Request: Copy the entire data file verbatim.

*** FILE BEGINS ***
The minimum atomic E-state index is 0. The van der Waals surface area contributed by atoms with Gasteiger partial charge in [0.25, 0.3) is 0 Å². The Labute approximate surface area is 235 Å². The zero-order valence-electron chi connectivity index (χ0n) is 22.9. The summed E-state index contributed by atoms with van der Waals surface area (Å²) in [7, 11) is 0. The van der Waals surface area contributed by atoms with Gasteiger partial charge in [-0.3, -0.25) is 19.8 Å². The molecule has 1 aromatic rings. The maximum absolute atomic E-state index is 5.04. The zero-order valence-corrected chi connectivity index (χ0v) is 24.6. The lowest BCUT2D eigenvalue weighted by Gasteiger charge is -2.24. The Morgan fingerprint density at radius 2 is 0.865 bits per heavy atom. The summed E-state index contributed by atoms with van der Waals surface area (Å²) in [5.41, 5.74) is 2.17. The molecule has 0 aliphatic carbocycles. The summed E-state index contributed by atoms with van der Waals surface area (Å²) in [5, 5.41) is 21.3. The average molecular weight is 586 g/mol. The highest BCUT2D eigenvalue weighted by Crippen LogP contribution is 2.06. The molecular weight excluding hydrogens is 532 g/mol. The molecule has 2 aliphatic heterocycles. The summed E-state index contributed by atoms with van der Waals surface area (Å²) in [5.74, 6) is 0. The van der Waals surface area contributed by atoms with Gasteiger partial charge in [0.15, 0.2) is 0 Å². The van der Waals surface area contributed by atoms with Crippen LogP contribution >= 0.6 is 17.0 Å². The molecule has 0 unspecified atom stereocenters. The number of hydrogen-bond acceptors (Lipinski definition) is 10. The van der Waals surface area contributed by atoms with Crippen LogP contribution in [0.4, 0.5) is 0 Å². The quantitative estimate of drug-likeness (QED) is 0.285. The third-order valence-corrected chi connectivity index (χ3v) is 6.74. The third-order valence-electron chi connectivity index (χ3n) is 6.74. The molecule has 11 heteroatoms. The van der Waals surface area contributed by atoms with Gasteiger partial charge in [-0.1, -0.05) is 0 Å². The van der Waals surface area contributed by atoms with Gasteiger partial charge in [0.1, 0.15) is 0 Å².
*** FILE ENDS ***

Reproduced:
The minimum atomic E-state index is 0. The van der Waals surface area contributed by atoms with Gasteiger partial charge in [0.25, 0.3) is 0 Å². The Labute approximate surface area is 235 Å². The zero-order valence-electron chi connectivity index (χ0n) is 22.9. The summed E-state index contributed by atoms with van der Waals surface area (Å²) in [7, 11) is 0. The van der Waals surface area contributed by atoms with Gasteiger partial charge in [-0.3, -0.25) is 19.8 Å². The molecule has 1 aromatic rings. The maximum absolute atomic E-state index is 5.04. The zero-order valence-corrected chi connectivity index (χ0v) is 24.6. The lowest BCUT2D eigenvalue weighted by Gasteiger charge is -2.24. The Morgan fingerprint density at radius 2 is 0.865 bits per heavy atom. The summed E-state index contributed by atoms with van der Waals surface area (Å²) in [5.41, 5.74) is 2.17. The molecule has 0 aliphatic carbocycles. The summed E-state index contributed by atoms with van der Waals surface area (Å²) in [5, 5.41) is 21.3. The average molecular weight is 586 g/mol. The highest BCUT2D eigenvalue weighted by Crippen LogP contribution is 2.06. The molecular weight excluding hydrogens is 532 g/mol. The molecule has 2 aliphatic heterocycles. The summed E-state index contributed by atoms with van der Waals surface area (Å²) in [5.74, 6) is 0. The van der Waals surface area contributed by atoms with Gasteiger partial charge in [0.15, 0.2) is 0 Å². The van der Waals surface area contributed by atoms with Crippen LogP contribution >= 0.6 is 17.0 Å². The molecule has 0 unspecified atom stereocenters. The number of hydrogen-bond acceptors (Lipinski definition) is 10. The van der Waals surface area contributed by atoms with Crippen LogP contribution in [0.4, 0.5) is 0 Å². The quantitative estimate of drug-likeness (QED) is 0.285. The third-order valence-corrected chi connectivity index (χ3v) is 6.74. The third-order valence-electron chi connectivity index (χ3n) is 6.74. The molecule has 11 heteroatoms. The van der Waals surface area contributed by atoms with Gasteiger partial charge in [-0.1, -0.05) is 0 Å². The van der Waals surface area contributed by atoms with Gasteiger partial charge in [0.1, 0.15) is 0 Å².